Major news buffeted the market last week. The Federal Reserve cut rates as expected, but the press conference and vote margin suggested the cut does not signal more to come, which disappointed investors. Additional tariffs on Chinese goods were announced by President Trump, and the U.S. employment market remained strong.
Key Points for the Week
- The Federal Reserve cut rates as expected, but the Fed’s outlook concerned investors who desired deeper cuts.
- President Trump announced additional tariffs on Chinese exports.
- The U.S. economy created 164,000 new jobs last month.
- Stocks dropped as the market remained concerned about slowing economic growth.
On balance, markets reacted negatively to the news. The S&P 500 fell every day last week and slid 3.1%. The MSCI ACWI dropped 3.1%, too. Bonds rallied on the news as concerns about slower growth benefited high-quality bonds. The Bloomberg BarCap Aggregate Bond Index rose 1%.
Even with the weakness, the S&P 500 rose 1.4% in July. The global MSCI ACWI rose 0.3%, and bonds increased 0.2%.
A Little Indigestion
Last week contained the equivalent of a seven-course meal of market-moving data. The Federal Reserve met, U.S. employment information was released, the president announced further tariffs, and a host of other data points were released. In a week rich with news, investors struggled to digest it well.
The Federal Reserve started the process by lowering rates 0.25% as expected and announced the ending of its balance-sheet reduction. This ends a long streak of interest-rate hikes and moves the Federal Reserve into easing mode as seen in the accompanying chart. The chart also shows inflation remaining well below the Fed’s stated 2% target.
But Chair Jerome Powell’s press conference, as well as the 8-2 vote to cut rates, caused investors to worry the Fed wouldn’t cut rates as much as it had expected. The Federal Reserve is a consensus-driven organization, in contrast to the Supreme Court where narrow majorities are more frequent. Two votes against cutting rates signaled less support than expected. Powell reinforced this view during the press conference by calling it a mid-cycle adjustment and not the start of a long, rate-cutting cycle.
Investors are becoming more concerned the ongoing trade dispute with China will slow economic growth enough to push the global economy into a recession. Fears of continued slowing were fanned by weak manufacturing data from around the world. If the weak data weren’t enough, President Trump surprised markets by announcing a 10% tariff on the remaining $300 billion in Chinese imports not included in previous tariffs.
In spite of the uncertainty, U.S. employment continues to be strong. The economy produced 164,000 jobs last month, and wages continued to increase at solid pace.
Investors struggled with the combination of the news. Investors were disappointed by the Fed and concerned that trade disputes are sapping scarce economic vitality.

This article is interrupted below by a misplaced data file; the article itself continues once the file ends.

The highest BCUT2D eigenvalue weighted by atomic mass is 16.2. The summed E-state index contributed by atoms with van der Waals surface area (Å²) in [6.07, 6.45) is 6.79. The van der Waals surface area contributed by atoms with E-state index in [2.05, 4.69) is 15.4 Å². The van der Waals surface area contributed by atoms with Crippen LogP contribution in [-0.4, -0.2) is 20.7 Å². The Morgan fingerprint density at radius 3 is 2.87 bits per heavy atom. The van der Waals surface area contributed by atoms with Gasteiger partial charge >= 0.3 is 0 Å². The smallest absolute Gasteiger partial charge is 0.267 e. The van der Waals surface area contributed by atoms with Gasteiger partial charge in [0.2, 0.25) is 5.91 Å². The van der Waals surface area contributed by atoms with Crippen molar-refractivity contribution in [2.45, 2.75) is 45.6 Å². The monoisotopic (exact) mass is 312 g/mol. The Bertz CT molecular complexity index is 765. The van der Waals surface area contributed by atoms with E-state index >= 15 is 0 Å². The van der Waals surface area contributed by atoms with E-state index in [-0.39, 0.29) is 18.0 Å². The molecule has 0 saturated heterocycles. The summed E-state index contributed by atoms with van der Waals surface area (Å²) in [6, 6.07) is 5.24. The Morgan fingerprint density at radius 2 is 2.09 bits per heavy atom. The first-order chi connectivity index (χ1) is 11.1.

For long-term investors, it serves as a reminder that key market participants’ actions won’t always benefit our portfolios in the short term. Sometimes participants make mistakes, and sometimes investors have horizons that are too short. This week was a good reminder not to overindulge in short-term policy adjustments, manage our expectations, and focus on the things we can control.
A driver likely had an interesting discussion with authorities when his stalled vehicle took up the left turn lane and some of the middle lane at an intersection in Washington last week. Fortunately, the driver and officer were able to manually move the vehicle to one side. It isn’t all that surprising until you consider the stalled vehicle was a single-propeller airplane that was forced to land on a city street due to a fuel system malfunction. By coming to a complete stop at the intersection, at least the pilot avoided any tickets for running a red light.
This newsletter was written and produced by CWM, LLC. Content in this material is for general information only and not intended to provide specific advice or recommendations for any individual. All performance referenced is historical and is no guarantee of future results. All indices are unmanaged and may not be invested into directly. The views stated in this letter are not necessarily the opinion of any other named entity and should not be construed directly or indirectly as an offer to buy or sell any securities mentioned herein. Due to volatility within the markets mentioned, opinions are subject to change without notice. Information is based on sources believed to be reliable; however, their accuracy or completeness cannot be guaranteed. Past performance does not guarantee future results.
S&P 500 INDEX
The Standard & Poor’s 500 Index is a capitalization-weighted index of 500 stocks designed to measure performance of the broad domestic economy through changes in the aggregate market value of 500 stocks representing all major industries.
MSCI ACWI INDEX
The MSCI ACWI captures large- and mid-cap representation across 23 developed markets (DM) and 23 emerging markets (EM) countries*. With 2,480 constituents, the index covers approximately 85% of the global investable equity opportunity set.
Bloomberg U.S. Aggregate Bond Index
The Bloomberg U.S. Aggregate Bond Index is an index of the U.S. investment-grade fixed-rate bond market, including both government and corporate bonds
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